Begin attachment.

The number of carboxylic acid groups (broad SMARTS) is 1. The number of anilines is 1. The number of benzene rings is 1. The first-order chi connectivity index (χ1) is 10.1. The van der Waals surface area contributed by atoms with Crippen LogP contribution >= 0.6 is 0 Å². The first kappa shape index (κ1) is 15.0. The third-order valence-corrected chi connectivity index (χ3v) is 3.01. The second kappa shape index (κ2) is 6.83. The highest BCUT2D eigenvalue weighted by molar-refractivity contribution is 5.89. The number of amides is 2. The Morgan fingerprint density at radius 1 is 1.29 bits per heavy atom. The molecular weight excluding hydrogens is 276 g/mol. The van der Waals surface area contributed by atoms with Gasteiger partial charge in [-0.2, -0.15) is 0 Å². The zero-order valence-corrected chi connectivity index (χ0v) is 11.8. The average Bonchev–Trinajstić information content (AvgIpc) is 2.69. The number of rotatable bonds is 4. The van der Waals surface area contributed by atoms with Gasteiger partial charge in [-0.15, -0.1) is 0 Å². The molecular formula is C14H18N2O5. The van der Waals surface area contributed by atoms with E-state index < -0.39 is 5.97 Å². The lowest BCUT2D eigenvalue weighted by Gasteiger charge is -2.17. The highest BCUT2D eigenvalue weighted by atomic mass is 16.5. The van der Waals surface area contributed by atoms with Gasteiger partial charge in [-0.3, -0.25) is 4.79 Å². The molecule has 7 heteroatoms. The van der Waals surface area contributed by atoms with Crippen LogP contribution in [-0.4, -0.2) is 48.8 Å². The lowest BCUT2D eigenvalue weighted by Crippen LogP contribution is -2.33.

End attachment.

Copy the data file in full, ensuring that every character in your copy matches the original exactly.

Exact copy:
The number of carboxylic acid groups (broad SMARTS) is 1. The number of anilines is 1. The number of benzene rings is 1. The first-order chi connectivity index (χ1) is 10.1. The van der Waals surface area contributed by atoms with Crippen LogP contribution >= 0.6 is 0 Å². The first kappa shape index (κ1) is 15.0. The third-order valence-corrected chi connectivity index (χ3v) is 3.01. The second kappa shape index (κ2) is 6.83. The highest BCUT2D eigenvalue weighted by molar-refractivity contribution is 5.89. The number of amides is 2. The Morgan fingerprint density at radius 1 is 1.29 bits per heavy atom. The molecular weight excluding hydrogens is 276 g/mol. The van der Waals surface area contributed by atoms with Gasteiger partial charge in [-0.2, -0.15) is 0 Å². The zero-order valence-corrected chi connectivity index (χ0v) is 11.8. The average Bonchev–Trinajstić information content (AvgIpc) is 2.69. The number of rotatable bonds is 4. The van der Waals surface area contributed by atoms with Gasteiger partial charge in [-0.15, -0.1) is 0 Å². The molecular formula is C14H18N2O5. The van der Waals surface area contributed by atoms with E-state index < -0.39 is 5.97 Å². The lowest BCUT2D eigenvalue weighted by Gasteiger charge is -2.17. The highest BCUT2D eigenvalue weighted by atomic mass is 16.5. The van der Waals surface area contributed by atoms with Gasteiger partial charge in [-0.3, -0.25) is 4.79 Å². The molecule has 7 heteroatoms. The van der Waals surface area contributed by atoms with Crippen LogP contribution in [-0.4, -0.2) is 48.8 Å². The lowest BCUT2D eigenvalue weighted by Crippen LogP contribution is -2.33.